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Salt Lake County plays ball, OKs a deal with Real

Corroon, Checketts still must iron out some final details

SHARE Salt Lake County plays ball, OKs a deal with Real

The rocky relationship between Real Salt Lake and Salt Lake County leaders may be on the mend.

After months of name-calling, sniping and endless meetings, Real Salt Lake owner Dave Checketts finally has a "road map" to follow in negotiations with Salt Lake County leaders over public funding for a soccer stadium.

The Salt Lake County Council voted Tuesday to support Mayor Peter Corroon's plan to give the team $55 million in subsidies. Now Corroon and Checketts must negotiate the fine print and come back to the council for final approval.

"This issue is probably the worst process since I've become mayor of Salt Lake County," Corroon said. "There's been insults, miscommunication, non-communication, some threats. But frankly, we're here. It's a good deal, and I feel comfortable with it."

County and Real officials have traded barbs throughout past stadium negotiations, with Checketts calling county brass "bush league" while Councilman Joe Hatch called Real a "bunch of chowder heads."

Now everyone is talking nice and both sides are working together to finalize details of a soccer stadium in Sandy.

"I'm glad saner heads have prevailed," Council Chairman Cort Ashton said. "I'm sure we've all made some comments we wish we could take back."

Sandy Mayor Tom Dolan is one of those people.

Just weeks ago, Dolan said the stadium deal was dead after the County Council voted against a $30 million stadium proposal. But Tuesday he stood before the council as members discussed the details on yet another funding proposal in Dolan's city.

"Call me Lazarus," Dolan said of the biblical character.

The deal currently under negotiation would give the team $20 million in county hotel-room taxes to help build infrastructure at the stadium, with Sandy contributing $15 million in redevelopment agency funds. The team would also share a $20 million parking garage with the county-owned South Towne Exposition Center.

But there could be a snag in the hotel-room taxes part of the deal. The county wouldn't bond for that money until 2011 and 2015, and that would require a vote by the county leaders in office then.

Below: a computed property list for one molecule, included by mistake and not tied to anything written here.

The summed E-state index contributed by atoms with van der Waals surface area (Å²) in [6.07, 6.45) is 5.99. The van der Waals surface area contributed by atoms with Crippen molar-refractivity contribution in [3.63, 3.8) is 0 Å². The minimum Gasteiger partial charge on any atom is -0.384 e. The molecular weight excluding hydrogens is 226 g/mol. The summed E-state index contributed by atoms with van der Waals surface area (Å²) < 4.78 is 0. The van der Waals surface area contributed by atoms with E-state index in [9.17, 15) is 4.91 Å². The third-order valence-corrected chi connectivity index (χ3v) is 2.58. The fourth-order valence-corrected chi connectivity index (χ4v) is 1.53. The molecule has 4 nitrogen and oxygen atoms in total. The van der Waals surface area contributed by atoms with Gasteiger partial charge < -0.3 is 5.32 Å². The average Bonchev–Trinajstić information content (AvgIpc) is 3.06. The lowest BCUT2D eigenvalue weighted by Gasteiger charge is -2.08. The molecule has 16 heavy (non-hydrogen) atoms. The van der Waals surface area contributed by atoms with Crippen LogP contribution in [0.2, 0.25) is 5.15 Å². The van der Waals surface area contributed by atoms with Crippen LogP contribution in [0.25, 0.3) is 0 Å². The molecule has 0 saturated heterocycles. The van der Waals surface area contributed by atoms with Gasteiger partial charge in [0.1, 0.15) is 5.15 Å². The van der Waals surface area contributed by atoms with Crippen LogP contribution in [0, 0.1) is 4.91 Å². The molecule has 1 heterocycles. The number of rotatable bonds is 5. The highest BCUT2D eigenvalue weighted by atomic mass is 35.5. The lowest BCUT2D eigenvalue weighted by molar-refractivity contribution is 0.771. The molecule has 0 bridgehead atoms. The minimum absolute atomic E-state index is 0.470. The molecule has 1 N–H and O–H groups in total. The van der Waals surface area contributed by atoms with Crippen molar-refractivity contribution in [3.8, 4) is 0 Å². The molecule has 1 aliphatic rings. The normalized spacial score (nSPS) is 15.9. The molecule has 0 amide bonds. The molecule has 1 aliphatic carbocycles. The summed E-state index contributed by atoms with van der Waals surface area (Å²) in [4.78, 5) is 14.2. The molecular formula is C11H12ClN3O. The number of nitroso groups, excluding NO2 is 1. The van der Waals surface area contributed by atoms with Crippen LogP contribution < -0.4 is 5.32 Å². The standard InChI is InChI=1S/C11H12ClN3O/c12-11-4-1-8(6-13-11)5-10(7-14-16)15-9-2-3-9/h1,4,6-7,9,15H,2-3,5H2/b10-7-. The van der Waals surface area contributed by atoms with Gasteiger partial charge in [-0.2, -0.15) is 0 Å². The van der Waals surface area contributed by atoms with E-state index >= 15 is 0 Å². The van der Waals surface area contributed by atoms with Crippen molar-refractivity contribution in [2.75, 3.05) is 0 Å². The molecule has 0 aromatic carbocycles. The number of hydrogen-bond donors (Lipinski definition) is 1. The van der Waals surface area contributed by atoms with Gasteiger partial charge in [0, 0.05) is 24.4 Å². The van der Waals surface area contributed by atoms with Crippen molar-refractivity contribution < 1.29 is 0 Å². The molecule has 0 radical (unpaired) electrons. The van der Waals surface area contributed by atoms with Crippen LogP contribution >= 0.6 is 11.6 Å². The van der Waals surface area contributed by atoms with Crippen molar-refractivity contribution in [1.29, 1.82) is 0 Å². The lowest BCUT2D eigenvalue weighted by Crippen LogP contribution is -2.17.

"There is no way we can bind a future council into that," Councilman David Wilde said.

Salt Lake City Mayor Rocky Anderson also asked both the team and county to change the deal in the event Checketts decides to move the team out of state. The current proposal requires the team to pay the county $10 million if it moves within 30 years.

But Anderson's plan is to ask a judge for "injunctive relief," thus forcing the team to stay in the Beehive State.

"Instead of paying them $10 million . . . there would be an injunction that regardless of the amount you cannot leave," Anderson said. "It makes sense."

The county has turned down several funding plans in the past four months, but Corroon said what prompted him to give his stamp of approval on the latest deal is the fact the county would receive $27.5 million back in cash and in-kind contributions from Real. That money would come from parking and ticket revenue, youth soccer and a gift of $7.5 million to Salt Lake City from Real to build a soccer complex in the city.

Checketts said the deal needs to be finalized soon as his crews need to start major construction in October in order to have the stadium ready for the 2008 Major League Soccer season.

"I don't think anything is going to bring the deal down, it's simply a matter of making a deal," Checketts said. "We wouldn't have had the groundbreaking if it were not official. This was just a matter of settling the public funding issues."

E-mail: ldethman@desnews.com